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Myrtle Beach, Pee Dee area colleges partner to offer students a workspace amid COVID-19

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Four Grand Strand and Pee Dee universities and technical colleges have partnered to allow students from any school to use facilities during the coronavirus pandemic. The agreement is the first in South Carolina, according to college and university officials.

Four Grand Strand and Pee Dee universities and technical colleges have partnered together to allow students from any school to use facilities during the coronavirus pandemic.

The agreement is the first in South Carolina, according to college and university officials.

Coastal Carolina University, Horry-Georgetown Technical College, Florence-Darlington Technical College and Francis Marion University leaders have signed a mutual assistance compact, according to CCU.

“As leaders of higher education institutions in our region, we share the responsibility of removing barriers to learning and ensuring access to facilities and technology for all of our students,” said Dr. David A. DeCenzo, President of Coastal Carolina University. “Our institutions have a long-standing history of connecting well with one another. This agreement opens up imaginative new prospects for meeting our students’ needs together.”

The agreement will allow mutual aid in planning, facilities access and support and staffing, if the needs arise, according to CCU. Martha Hunn, CCU associate vice president and chief communication officer, said the compact is a product of discussions between the schools this summer when all four were busy building fall reopening plans.

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Students enrolled at one institution are able to use academic facilities such as libraries, technology or testing centers for proctored test, and other tools from any compact member institution, Hunn said.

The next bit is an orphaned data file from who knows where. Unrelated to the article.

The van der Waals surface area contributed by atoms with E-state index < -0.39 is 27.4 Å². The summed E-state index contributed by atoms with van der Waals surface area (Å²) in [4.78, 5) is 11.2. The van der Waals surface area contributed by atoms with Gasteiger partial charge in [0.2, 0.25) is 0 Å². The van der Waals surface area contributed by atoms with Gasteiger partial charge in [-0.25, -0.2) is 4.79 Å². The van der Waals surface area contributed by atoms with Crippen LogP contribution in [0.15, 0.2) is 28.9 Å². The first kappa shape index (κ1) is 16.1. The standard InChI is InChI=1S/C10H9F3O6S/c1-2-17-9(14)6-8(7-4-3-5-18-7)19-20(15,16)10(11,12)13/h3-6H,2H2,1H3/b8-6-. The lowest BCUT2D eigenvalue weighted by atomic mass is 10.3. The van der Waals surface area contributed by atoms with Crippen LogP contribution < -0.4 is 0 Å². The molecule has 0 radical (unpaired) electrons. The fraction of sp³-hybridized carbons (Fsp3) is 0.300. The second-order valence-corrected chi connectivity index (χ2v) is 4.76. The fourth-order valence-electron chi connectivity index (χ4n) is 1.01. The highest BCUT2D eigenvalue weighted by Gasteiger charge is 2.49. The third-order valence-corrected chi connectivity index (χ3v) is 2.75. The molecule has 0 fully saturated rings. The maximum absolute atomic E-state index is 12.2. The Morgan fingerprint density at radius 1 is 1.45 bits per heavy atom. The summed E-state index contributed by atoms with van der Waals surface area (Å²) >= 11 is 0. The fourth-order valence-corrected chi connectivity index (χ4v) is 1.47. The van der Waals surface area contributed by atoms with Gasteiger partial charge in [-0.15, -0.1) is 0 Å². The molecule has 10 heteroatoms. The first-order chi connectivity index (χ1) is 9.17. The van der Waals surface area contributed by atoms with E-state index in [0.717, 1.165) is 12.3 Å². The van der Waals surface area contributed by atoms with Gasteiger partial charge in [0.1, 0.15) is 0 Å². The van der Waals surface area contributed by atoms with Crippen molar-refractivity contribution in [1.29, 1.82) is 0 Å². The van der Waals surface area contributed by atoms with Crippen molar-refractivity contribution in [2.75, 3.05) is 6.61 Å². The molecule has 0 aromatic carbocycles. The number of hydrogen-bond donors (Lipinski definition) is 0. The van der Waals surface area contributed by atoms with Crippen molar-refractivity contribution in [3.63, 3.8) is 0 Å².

The compact was designed to last through the COVID-19 pandemic, but “could lead to more enduring arrangements,” according to CCU.

“Our four-way partnership, amongst two universities and two colleges spanning 180 miles, is a phenomenal way to provide open access to our students - all for their convenience and success,” said Dr. Marilyn Murphy Fore, HGTC President.

Hunn said students who come to Coastal Carolina University from other campuses participating in the compact will need to follow CCU campus guidelines from the Coastal Comeback Operational Plan. "We have the expectation that our students would also follow the guidelines that HGTC, FMU and FDTC have put in place," she said in an email to the Post and Courier.

CCU began classes online last week and HGTC begins classes mostly online Monday.

Reach Hannah Strong at 843-277-4687. Follow her on Twitter @HannahLStrong.

Hannah Strong covers education in Horry and Georgetown counties. She is a native of Pawleys Island and graduate of Winthrop University. In her free time, she likes to read, surf and cook.

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